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INSIDER: The Mindset of a Sales Superstar

Sept. 1, 2010

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By Donald Jackson, MBA Candidate

The Mindset of a Sales Superstar: Achieving Higher Sales and Compensation

How can I achieve higher sales and develop better relationships with my clients? What are some hidden obstacles that are slowing my growth as an agent? In The Optimal Salesperson, Dan Caraminico and Marie Maguire answer these questions and go in-depth to identify the appropriate mindset and strategies that turn good salespersons into optimal salespersons. Using fifty years of experience and knowledge, the authors identify ways to eliminate self-limiting beliefs, ignite passion and motivation, and establish confidence to pursue any sale. By harnessing individual traits that most already possess, the authors provide analytical insight on how to tap into these strengths and make them work for you.

Think Point #1: Let's start with the basics

There is a high causal relationship between essential attributes and success in sales. The optimal salesperson exhibits personal motivation, realizes proactive tools and hidden obstacles, and has compelling reasons to succeed. Some personal motivators include desire, commitment, outlook and responsibility. Salespeople also need to develop a proactive sales activity plan, selling process, interpersonal skills, and a prospecting program that will allow them to reach their personal goals. Some hidden obstacles that the optimal salesperson will encounter and overcome may be self-limiting beliefs, need for approval, limited funds, dry spells in sales, and becoming too emotionally involved.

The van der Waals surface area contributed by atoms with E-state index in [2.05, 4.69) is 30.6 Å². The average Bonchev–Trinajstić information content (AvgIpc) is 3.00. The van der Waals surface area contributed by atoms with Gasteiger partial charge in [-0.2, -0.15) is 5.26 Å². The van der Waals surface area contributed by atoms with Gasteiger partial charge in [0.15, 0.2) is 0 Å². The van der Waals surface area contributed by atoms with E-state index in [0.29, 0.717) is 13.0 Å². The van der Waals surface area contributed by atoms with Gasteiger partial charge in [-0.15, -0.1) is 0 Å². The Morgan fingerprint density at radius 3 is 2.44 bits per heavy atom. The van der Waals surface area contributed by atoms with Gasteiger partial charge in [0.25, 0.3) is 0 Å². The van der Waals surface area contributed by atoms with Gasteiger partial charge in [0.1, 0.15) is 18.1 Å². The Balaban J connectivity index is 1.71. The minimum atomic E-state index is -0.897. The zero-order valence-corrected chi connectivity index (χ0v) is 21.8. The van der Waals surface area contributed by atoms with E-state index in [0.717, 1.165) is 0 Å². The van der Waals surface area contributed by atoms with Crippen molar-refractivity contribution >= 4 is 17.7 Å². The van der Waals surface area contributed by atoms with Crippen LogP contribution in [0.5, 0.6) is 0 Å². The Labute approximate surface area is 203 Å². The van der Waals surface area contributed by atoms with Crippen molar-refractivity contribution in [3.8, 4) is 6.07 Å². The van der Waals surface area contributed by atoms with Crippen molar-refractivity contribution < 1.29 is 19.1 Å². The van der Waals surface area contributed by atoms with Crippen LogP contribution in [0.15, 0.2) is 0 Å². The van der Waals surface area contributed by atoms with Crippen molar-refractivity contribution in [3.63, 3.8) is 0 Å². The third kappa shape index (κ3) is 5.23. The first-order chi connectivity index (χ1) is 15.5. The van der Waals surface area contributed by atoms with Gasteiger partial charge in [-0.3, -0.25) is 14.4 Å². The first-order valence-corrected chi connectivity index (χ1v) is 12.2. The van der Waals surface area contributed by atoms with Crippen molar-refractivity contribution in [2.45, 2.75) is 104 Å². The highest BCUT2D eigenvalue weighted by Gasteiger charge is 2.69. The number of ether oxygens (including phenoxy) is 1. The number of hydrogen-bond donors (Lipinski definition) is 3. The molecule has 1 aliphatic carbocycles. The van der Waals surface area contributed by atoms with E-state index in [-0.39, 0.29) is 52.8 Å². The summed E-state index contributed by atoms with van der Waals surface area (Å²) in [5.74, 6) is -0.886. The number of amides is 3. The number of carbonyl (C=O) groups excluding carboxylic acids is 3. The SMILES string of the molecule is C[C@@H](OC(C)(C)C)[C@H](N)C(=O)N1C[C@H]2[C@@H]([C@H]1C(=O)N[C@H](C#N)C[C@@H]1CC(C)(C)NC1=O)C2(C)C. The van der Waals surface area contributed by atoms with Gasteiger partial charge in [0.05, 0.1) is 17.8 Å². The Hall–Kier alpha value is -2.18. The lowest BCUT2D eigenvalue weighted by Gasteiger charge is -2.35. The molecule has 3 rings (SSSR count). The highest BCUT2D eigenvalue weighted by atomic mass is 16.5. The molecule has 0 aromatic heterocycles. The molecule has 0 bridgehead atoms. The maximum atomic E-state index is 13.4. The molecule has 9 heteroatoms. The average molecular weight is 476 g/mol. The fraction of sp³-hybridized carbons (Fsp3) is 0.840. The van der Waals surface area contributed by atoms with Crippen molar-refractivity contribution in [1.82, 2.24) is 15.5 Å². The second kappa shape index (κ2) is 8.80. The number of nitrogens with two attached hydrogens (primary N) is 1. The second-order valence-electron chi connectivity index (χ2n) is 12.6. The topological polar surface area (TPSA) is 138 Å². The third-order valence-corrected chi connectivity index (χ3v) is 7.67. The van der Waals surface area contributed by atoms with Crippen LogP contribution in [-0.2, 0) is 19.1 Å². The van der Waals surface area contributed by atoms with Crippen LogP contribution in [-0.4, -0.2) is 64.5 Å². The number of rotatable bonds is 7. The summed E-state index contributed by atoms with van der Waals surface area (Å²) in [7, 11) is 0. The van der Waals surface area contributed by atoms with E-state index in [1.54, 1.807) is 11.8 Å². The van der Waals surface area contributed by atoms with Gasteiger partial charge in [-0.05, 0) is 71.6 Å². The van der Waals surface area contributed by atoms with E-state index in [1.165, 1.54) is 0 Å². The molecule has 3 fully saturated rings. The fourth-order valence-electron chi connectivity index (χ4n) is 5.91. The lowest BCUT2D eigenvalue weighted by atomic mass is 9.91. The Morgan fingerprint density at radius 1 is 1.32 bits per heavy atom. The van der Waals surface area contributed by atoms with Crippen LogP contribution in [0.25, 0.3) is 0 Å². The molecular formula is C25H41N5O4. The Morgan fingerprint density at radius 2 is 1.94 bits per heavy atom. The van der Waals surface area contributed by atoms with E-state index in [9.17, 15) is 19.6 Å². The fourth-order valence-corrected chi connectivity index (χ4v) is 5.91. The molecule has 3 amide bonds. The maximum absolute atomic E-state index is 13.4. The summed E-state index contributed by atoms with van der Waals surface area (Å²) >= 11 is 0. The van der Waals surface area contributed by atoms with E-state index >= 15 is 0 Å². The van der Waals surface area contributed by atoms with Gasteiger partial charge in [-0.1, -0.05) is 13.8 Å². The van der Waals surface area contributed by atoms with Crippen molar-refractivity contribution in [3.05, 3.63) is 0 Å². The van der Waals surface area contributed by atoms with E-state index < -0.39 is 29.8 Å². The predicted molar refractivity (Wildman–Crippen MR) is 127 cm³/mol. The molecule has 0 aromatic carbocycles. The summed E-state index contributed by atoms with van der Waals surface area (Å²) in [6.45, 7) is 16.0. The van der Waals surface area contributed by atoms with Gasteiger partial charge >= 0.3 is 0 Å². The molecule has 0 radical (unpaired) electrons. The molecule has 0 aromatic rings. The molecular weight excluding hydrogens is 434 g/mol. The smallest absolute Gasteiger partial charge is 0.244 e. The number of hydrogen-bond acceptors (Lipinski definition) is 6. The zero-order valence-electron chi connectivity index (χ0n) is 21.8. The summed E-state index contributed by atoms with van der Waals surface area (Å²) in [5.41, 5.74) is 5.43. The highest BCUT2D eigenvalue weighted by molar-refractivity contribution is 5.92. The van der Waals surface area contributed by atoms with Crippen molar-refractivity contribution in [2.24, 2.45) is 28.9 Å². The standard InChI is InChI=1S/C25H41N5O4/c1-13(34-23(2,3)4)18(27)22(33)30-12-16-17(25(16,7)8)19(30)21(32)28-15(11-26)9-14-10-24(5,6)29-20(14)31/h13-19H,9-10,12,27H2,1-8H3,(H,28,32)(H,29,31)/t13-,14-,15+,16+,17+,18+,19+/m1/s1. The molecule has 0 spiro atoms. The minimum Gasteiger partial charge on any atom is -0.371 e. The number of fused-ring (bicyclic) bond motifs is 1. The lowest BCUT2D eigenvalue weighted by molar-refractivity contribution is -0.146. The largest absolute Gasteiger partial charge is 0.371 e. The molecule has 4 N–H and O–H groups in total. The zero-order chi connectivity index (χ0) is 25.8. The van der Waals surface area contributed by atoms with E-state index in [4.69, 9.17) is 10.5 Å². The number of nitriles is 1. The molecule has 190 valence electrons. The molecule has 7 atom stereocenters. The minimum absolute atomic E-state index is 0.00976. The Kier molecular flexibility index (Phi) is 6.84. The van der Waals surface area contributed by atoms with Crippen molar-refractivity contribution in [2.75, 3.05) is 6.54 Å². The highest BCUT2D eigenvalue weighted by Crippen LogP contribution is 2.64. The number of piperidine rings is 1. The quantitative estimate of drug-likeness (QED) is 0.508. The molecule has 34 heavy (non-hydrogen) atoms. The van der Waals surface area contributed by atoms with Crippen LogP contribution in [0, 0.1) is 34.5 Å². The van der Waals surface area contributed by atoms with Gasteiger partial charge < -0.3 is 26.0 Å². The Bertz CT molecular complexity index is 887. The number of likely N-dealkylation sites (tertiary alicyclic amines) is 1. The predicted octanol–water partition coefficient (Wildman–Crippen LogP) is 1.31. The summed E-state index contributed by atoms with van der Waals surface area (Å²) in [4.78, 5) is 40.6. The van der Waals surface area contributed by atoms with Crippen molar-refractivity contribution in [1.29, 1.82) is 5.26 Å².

Think Point #2: The first person you must sell is you!

As important as it is to set sales goals, it is more important to recognize and exploit the necessary incentives that are needed to motivate you in achieving those goals. In other words, the first person you must persuade during a sale is yourself. In order to be effective, an agent must set goals that are specific and incite passion. Appropriate metrics and milestones should also be put in place to keep track of progress along the way. While plans can always change, and unforeseen obstacles can appear, it is important for agents to be resilient and work through adversity and failure. Agents should become emotionally involved with their goals. In order to do this, it is important to ask the 'tough' questions:

  • Why do I want this particular goal?
  • What will happen if I don't achieve it?
  • What will happen if I succeed?
  • What will happen if I fail?

By analyzing your goals to this extent, it is more probable that you will take them seriously and maintain the necessary focus and prioritization to make them successful.

Think Point #3: Optimal salespeople are prospect-centered rather than close-centered